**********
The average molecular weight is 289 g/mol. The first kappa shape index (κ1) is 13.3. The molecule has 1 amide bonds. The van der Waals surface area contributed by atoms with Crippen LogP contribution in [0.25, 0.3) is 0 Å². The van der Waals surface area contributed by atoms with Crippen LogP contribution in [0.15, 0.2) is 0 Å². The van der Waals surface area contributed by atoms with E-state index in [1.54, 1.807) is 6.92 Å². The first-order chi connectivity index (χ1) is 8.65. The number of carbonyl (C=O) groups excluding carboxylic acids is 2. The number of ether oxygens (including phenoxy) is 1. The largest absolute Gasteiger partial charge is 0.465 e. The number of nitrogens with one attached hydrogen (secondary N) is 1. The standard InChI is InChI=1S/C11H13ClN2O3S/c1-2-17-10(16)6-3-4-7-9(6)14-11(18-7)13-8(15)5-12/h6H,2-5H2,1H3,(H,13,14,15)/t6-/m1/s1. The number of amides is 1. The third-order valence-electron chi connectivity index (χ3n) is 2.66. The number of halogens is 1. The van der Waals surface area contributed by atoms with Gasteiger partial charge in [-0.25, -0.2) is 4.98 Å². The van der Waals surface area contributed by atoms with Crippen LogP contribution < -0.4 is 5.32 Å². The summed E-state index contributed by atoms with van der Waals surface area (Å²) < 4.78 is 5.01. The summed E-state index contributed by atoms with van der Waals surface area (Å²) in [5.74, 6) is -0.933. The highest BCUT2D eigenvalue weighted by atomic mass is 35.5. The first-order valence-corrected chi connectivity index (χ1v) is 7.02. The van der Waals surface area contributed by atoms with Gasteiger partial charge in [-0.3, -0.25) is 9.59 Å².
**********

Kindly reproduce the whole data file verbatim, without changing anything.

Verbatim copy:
The average molecular weight is 289 g/mol. The first kappa shape index (κ1) is 13.3. The molecule has 1 amide bonds. The van der Waals surface area contributed by atoms with Crippen LogP contribution in [0.25, 0.3) is 0 Å². The van der Waals surface area contributed by atoms with Crippen LogP contribution in [0.15, 0.2) is 0 Å². The van der Waals surface area contributed by atoms with E-state index in [1.54, 1.807) is 6.92 Å². The first-order chi connectivity index (χ1) is 8.65. The number of carbonyl (C=O) groups excluding carboxylic acids is 2. The number of ether oxygens (including phenoxy) is 1. The largest absolute Gasteiger partial charge is 0.465 e. The number of nitrogens with one attached hydrogen (secondary N) is 1. The standard InChI is InChI=1S/C11H13ClN2O3S/c1-2-17-10(16)6-3-4-7-9(6)14-11(18-7)13-8(15)5-12/h6H,2-5H2,1H3,(H,13,14,15)/t6-/m1/s1. The number of amides is 1. The third-order valence-electron chi connectivity index (χ3n) is 2.66. The number of halogens is 1. The van der Waals surface area contributed by atoms with Gasteiger partial charge in [-0.25, -0.2) is 4.98 Å². The van der Waals surface area contributed by atoms with Crippen LogP contribution < -0.4 is 5.32 Å². The summed E-state index contributed by atoms with van der Waals surface area (Å²) < 4.78 is 5.01. The summed E-state index contributed by atoms with van der Waals surface area (Å²) in [5.74, 6) is -0.933. The highest BCUT2D eigenvalue weighted by atomic mass is 35.5. The first-order valence-corrected chi connectivity index (χ1v) is 7.02. The van der Waals surface area contributed by atoms with Gasteiger partial charge in [-0.3, -0.25) is 9.59 Å².